Help establish access to affordable, reliable and renewable electricity and climate security.
The work we do at GCC helps companies prove their electricity consumption to the world's major reporting bodies, including CDP (Carbon Disclosure Project), GGP (Greenhouse Gas Protocol), and RE100. As the Central Issuer for I-REC, GCC ensures that all EAC's issued align with these standards, to maintain trust and the robustness of attribute certification.
The CDP is a not-for-profit charity which enables organisations, cities, even whole nations to disclose their environmental footprint. The Greenhouse Gas Protocol is a global standard for companies reporting GHG (greenhouse gas) emissions across their supply chain. The RE100 is a global initiative encouraging companies to commit to supplying 100% of their electricity needs from renewable energy. Both GGP and RE100 members disclosing their Scope 2 or 3 emissions under the CDP must use EAC's, such as I-RECs, to verify their consumption.
The SDGs are a call to action by the UN (United Nations) and were established in 2014 as part of the 2030 Sustainable Development Agenda. The 17 goals represent the social, economic and environmental challenges humanity must urgently address for the benefit of the planet and its people. Our purpose, mission and vision directly address SDG 7 and 13, but also align with many others (see Case Studies).
Goal 7 is to "Ensure access to affordable, reliable, sustainable, and modern energy for all." Target 7.2 specifically says: "By 2030, increase substantially the share of renewable energy in the global energy mix." Through the certification of energy attributes, GCC offers a valuable mechanism for promoting the growth of renewable energy, incentivising developers to invest more in clean energy projects. In order to evidence progress towards the SDG 7, end users purchase I-RECs issued by GCC from over 26 countries, across 4 different continents to make reliable claims about their renewable energy consumption. The issuance of I-RECs can also increase electrification in developing countries, as the additional revenue unlocks a nation's potential to invest in its renewable energy resources.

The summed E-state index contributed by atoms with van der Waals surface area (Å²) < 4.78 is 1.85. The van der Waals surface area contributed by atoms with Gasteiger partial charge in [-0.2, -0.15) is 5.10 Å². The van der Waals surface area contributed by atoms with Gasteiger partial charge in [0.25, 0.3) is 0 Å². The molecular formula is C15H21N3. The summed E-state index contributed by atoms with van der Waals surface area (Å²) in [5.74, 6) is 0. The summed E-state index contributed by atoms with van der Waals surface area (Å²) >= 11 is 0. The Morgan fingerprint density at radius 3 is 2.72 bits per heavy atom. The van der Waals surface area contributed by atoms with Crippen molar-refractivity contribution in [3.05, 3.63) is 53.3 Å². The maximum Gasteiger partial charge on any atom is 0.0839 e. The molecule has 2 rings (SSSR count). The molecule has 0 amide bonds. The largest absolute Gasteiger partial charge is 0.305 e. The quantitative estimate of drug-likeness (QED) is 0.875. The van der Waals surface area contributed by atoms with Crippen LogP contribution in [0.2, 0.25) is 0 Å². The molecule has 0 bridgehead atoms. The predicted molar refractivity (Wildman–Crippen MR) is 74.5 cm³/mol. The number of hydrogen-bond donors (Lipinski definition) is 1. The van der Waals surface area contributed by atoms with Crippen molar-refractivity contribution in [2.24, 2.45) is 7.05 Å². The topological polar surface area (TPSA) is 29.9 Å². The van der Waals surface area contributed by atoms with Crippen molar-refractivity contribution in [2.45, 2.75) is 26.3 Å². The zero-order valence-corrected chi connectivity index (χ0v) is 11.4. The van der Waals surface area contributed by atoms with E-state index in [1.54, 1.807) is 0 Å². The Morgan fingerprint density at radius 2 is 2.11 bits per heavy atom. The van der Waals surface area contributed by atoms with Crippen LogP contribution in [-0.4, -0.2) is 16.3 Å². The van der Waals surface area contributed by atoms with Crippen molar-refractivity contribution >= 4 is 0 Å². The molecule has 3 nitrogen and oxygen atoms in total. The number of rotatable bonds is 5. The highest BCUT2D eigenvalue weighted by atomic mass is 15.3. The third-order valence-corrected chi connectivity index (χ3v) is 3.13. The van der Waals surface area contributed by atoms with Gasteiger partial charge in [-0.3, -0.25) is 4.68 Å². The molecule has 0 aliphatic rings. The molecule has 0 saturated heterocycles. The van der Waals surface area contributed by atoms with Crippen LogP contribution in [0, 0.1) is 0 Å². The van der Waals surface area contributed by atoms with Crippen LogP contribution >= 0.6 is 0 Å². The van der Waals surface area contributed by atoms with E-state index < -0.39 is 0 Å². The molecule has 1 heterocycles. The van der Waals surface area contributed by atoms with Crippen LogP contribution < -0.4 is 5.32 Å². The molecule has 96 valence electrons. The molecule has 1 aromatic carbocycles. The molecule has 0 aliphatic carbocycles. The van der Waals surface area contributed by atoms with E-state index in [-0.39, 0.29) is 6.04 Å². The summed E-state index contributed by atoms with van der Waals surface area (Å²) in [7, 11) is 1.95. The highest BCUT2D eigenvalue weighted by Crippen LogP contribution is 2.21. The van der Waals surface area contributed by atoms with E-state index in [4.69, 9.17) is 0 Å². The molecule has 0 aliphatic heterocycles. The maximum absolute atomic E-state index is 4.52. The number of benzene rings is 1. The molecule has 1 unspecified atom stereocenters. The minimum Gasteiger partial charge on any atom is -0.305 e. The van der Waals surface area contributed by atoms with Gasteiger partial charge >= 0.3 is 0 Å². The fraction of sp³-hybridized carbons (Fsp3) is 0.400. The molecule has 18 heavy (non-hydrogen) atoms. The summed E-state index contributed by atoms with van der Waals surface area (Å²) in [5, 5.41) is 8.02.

Goal 13 is to "Take urgent action to combat climate change and its impacts". 2019 marked the second warmest year on record and saw the highest increase in CO2 levels and other GHG emissions. The decarbonisation of electricity grids is at the cornerstone of our efforts to limit global warming to 1.5 degrees Celsius and reduce GHG emissions. This represents a huge challenge as power generation contributes between 30-40% of global emissions, of which businesses are responsible for half. Companies therefore have a huge responsibility to shift demand away from fossil fuels, towards clean energy technologies. The purchasing of I-RECs makes this transition transparent, reliable and cost-effective. Increasing the share of renewables in the global energy mix allows to business to continue as normal, in the knowledge that they are contributing to a low-emission, climate resilient planet.
As of December 2019, GCC was responsible for the issuance of I-RECs in 26 countries, making us the largest issuing body (per country) in the world. The addition of 7 new countries in 2019 represents a 35% growth since 2018. These new markets include Chile, Costa Rica, Egypt, Nigeria, Panama, Peru, and Sri Lanka.